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State, city job cuts taint recovery

By Jennifer Liberto, senior writer

NEW YORK (CNNMoney.com) -- State and municipal worker layoffs are playing a bigger role in dragging down the economy, economists say, pointing to July national unemployment figures released Friday.

Public sector job losses, not counting government losses from temporary positions collecting federal census data, rose to 48,000 in July - the biggest loss in the sector in a year.

With so many states and cities facing budget crunches and running short on stimulus dollars to plug the holes, a new round of layoffs began to kick in July, when many governments begin their fiscal year.

"All of us knew that the municipal government funding is a ticking time bomb," said economist Robert Brusca of FAO Economics, who noted the impact of state worker losses on the national economy. "There's more pressure on municipalities rather than less. Putting a Band-Aid on the municipal economy makes sense."

The "Band-Aid" is proposed $26 billion legislation in Congress intended to avert more teacher, police officer and firefighter layoffs. The Senate approved the package on Wednesday and the House is returning from its summer break to approve the measure next week.

While the package will help, economists agree it's not near enough to stymie future layoffs in the public sector.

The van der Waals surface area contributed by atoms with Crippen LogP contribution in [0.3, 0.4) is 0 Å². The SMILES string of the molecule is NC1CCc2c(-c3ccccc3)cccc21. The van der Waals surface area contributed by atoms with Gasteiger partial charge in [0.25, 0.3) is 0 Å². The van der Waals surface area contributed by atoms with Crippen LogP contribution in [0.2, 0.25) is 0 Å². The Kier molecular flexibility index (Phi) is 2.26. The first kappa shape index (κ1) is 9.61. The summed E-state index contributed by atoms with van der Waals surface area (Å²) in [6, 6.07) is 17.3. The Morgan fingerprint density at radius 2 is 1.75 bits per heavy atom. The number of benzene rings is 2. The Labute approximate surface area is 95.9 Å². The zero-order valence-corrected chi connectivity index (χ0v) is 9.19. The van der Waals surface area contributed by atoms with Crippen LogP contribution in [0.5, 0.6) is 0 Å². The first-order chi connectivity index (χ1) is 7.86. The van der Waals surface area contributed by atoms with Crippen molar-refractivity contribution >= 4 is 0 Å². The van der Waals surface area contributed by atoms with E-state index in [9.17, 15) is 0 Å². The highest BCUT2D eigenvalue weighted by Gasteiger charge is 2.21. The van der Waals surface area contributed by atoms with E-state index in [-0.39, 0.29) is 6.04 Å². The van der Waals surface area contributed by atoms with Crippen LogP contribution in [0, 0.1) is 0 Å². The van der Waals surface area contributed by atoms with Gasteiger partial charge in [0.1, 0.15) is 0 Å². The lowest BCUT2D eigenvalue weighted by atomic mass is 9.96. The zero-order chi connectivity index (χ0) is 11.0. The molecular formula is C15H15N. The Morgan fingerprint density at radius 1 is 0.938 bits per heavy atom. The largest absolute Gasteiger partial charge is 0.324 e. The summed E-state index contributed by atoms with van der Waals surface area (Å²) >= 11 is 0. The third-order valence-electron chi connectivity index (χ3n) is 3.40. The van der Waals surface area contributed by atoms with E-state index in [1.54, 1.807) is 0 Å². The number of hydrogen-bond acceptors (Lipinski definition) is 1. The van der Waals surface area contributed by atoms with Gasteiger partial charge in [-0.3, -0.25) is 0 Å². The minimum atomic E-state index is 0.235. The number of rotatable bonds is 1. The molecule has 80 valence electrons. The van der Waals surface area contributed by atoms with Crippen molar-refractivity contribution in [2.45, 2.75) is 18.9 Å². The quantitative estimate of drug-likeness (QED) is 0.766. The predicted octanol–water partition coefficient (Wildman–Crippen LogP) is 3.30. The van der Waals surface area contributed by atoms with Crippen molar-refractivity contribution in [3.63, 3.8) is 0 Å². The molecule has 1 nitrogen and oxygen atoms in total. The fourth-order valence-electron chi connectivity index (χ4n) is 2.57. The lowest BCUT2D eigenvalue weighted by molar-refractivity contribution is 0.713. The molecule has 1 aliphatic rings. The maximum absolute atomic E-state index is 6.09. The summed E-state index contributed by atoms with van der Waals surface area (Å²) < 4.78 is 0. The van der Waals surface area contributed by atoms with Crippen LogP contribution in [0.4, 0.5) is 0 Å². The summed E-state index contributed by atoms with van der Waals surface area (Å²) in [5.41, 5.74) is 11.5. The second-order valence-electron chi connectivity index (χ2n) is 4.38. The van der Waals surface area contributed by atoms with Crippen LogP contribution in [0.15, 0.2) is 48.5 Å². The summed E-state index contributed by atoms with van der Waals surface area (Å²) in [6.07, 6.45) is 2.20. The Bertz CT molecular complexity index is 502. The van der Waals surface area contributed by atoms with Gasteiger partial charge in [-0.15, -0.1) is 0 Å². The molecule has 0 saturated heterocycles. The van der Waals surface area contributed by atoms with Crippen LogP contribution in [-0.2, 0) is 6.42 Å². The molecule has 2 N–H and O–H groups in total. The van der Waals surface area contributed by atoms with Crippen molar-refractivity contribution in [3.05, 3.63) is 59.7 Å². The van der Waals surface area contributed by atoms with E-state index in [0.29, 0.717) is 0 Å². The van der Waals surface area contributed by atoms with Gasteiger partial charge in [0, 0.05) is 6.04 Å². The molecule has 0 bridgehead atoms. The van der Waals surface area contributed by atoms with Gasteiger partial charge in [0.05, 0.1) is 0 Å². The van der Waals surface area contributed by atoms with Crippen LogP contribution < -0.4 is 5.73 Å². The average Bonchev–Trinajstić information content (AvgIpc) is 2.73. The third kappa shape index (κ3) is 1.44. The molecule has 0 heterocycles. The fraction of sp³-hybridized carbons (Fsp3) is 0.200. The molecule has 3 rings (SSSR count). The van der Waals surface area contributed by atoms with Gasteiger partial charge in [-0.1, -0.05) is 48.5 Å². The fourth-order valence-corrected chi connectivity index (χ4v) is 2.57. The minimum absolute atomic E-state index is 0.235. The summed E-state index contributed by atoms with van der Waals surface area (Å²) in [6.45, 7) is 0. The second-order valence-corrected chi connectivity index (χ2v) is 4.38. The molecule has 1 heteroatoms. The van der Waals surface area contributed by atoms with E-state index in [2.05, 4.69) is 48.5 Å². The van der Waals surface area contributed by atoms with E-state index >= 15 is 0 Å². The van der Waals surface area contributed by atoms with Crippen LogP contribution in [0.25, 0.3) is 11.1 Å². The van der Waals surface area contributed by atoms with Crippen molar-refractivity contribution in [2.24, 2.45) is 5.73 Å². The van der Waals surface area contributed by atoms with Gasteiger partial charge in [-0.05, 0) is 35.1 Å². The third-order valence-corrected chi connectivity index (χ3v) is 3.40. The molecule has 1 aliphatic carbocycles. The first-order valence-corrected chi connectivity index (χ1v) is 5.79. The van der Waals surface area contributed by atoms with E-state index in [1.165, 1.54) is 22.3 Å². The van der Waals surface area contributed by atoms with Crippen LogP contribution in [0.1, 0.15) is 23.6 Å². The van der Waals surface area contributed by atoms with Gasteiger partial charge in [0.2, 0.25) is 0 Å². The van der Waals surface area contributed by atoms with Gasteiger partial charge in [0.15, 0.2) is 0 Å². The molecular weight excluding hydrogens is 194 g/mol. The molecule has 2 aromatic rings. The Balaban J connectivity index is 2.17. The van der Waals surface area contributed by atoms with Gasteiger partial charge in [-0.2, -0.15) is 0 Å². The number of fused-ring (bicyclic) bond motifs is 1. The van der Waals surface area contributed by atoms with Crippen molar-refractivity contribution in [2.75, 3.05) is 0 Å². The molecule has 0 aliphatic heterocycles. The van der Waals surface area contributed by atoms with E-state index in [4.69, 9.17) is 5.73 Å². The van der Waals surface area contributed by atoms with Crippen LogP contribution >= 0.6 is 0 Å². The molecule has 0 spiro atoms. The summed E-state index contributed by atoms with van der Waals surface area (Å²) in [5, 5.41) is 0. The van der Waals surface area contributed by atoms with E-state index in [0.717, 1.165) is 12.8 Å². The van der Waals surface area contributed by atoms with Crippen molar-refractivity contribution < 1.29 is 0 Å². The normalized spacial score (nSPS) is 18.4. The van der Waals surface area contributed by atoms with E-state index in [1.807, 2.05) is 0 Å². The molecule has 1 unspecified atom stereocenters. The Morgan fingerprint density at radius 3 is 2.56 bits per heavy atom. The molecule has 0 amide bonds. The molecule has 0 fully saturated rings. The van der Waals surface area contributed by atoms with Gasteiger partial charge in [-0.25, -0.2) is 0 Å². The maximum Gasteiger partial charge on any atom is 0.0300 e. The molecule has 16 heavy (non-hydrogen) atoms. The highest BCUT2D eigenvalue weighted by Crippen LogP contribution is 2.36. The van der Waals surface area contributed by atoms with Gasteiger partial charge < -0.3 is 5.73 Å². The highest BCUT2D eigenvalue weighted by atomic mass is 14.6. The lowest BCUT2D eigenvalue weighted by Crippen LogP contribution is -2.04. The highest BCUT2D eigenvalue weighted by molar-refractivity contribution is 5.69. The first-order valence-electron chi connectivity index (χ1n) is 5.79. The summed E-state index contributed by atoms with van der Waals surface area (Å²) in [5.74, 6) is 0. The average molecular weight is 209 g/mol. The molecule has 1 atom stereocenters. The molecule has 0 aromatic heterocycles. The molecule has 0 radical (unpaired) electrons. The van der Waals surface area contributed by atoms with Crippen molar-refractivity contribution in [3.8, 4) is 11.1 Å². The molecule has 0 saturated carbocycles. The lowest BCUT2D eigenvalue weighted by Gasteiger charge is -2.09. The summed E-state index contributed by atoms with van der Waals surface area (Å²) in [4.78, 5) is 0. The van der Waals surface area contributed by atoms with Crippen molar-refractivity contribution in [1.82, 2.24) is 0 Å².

The grand total in budgetary gaps at state governments nationwide this year could reach $140 billion, according to research by Nicholas Johnson, director of the State Fiscal Project at the Center on Budget and Policy Priorities. The center projects that, without any help, there will be a loss of nearly 900,000 jobs, including spillover losses in the private sector.

"It's pretty clear even with the $26 billion, you're still talking about public sector layoffs, particularly with teachers," said Ernie Goss, a labor economist at Creighton University in Omaha, Neb., who conducts three surveys each month of 15 states that consistently show economic weakness. "The recovery has definitely weakened."

Even Federal Reserve Board Chairman Ben Bernanke noted the impact state and local program cutbacks have had on the economy, suggesting in a speech earlier this week that "state finances will remain under pressure for some time."

With 49 of 50 states required by law to balance their budgets, states have no choice but to cut more spending and raise taxes, said Heidi Shierholz, a labor economist at the Economic Policy Institute.

"This is only beginning of the losses," she said. To top of page

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